The attack on the Syrian city of Tremseh, widely condemned by the West as civilian murder, actually targeted rebels and army defectors, says a UN investigation. The findings contradict opposition claims of civilian killings by Assad forces.
A team of monitors visited the site of the killings on Saturday. After a preliminary examination they concluded that “the attack on Tremseh appeared targeted at specific groups and houses, mainly of army defectors and activists.”
“A variety of weapons were used in an attack on the Syrian village of Tremseh, where more than 150 people were killed this week, with the homes of rebels and activists bearing the brunt,” the UN mission said.
However, the mission said the death toll was still unclear. Damascus says 37 fighters and two civilians were killed in their “military operation,” while the activists are talking of around 220 civilians dead after “clashes with opposition protesters.”
The UN monitors plan to return to the area and continue the investigation, many conclusions of which so far appear to coincide with Damascus’s claims that the attack on Tremseh was part of a counter-terrorist operation in the area.
"Armed forces units on Thursday morning carried out a 'special operation' in Tremseh … that targeted the gatherings of terrorist group members," said Syrian state news outlet SANA, quoting a military source.
The Syrian government said the operation was launched in response to civilian pleas for help in the area, claiming that they had been victims of “criminal acts at the hands of armed terrorist groups.”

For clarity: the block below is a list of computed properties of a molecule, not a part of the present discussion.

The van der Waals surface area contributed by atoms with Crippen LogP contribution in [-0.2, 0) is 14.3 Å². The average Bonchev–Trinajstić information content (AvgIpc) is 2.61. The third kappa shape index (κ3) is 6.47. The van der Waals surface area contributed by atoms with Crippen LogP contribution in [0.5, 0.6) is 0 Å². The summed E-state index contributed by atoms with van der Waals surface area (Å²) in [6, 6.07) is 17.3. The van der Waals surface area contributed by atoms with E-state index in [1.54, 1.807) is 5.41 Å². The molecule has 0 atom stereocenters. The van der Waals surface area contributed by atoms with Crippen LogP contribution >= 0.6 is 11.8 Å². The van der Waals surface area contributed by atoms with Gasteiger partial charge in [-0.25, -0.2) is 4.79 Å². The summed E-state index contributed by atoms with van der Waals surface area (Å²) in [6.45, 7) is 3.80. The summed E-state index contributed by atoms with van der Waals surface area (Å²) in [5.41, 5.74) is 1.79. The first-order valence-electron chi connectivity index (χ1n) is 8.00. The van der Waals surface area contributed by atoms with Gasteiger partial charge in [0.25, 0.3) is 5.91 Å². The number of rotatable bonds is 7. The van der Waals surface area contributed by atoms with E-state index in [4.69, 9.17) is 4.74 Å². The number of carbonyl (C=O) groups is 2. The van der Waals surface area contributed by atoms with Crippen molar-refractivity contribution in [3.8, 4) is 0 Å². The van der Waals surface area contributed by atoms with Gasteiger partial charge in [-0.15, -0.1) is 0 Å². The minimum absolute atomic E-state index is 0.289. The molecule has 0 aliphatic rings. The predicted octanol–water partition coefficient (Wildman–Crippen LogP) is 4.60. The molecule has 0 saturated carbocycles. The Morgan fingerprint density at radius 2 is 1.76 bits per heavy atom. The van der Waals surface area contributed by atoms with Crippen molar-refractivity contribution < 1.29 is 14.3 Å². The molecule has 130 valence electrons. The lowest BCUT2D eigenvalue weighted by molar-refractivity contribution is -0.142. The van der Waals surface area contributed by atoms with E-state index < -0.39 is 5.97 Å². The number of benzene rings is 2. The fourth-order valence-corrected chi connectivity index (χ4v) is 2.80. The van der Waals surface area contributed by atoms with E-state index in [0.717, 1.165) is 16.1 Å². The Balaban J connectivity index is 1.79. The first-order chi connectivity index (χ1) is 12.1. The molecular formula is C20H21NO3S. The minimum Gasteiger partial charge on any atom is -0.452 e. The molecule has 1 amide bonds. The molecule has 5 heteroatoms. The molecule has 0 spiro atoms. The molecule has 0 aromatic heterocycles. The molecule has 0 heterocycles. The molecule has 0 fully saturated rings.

At the same time, the Syrian Foreign Ministry rejects Kofi Annan’s claims that helicopters and tanks were involved in the Tremseh “clashes”.
"Government forces did not use planes, or helicopters, or tanks or artillery. The heaviest weapon used was an RPG (rocket propelled grenade)," the ministry's spokesman Jihad Makdissi told reporters in Damascus.
Earlier, both the UN observers and opposition activists said they saw attack helicopters firing at targets in Tremseh. Having entered the town in the Hama province, the UN mission concluded artillery, mortars and small arms had been fired, but did not make any further comments on the use of helicopters or tanks.
Following reports of the killings, the international community was quick to condemn the Assad government for the “massacre”, with Washington branding Syrian leaders as murderers.
UN leader Ban Ki-moon said that the reports cast doubt over President Bashar al-Assad’s commitment to UN envoy, Kofi Annan’s peace plan.
Meanwhile, the International Committee for the Red Cross has changed the status of the Syrian crisis to "non-international armed conflict" which amounts to a civil war. The new status can lay grounds to prosecute war crimes, such as murder, torture, rape, or use disproportionate force against civilian areas.
Author and historian Gerald Horne said that anti-Assad rhetoric immediately triggered by the Tremseh killings was indicative of a media “blame game.”
“First of all it’s very curious that just before important UN meetings we hear reports about massacres.” He added that speculation over the number of victims and whether or not women and children were involved undermined the credibility of media reports on the killings.
Horne went on to stress that there were many interests at play in the Syrian conflict and that “regime change is the name of the game with Syria.”
He told RT that some parties involved “would like to see a replay of the Libyan misadventure when cries for humanitarian aid were really just a mask for regime change.”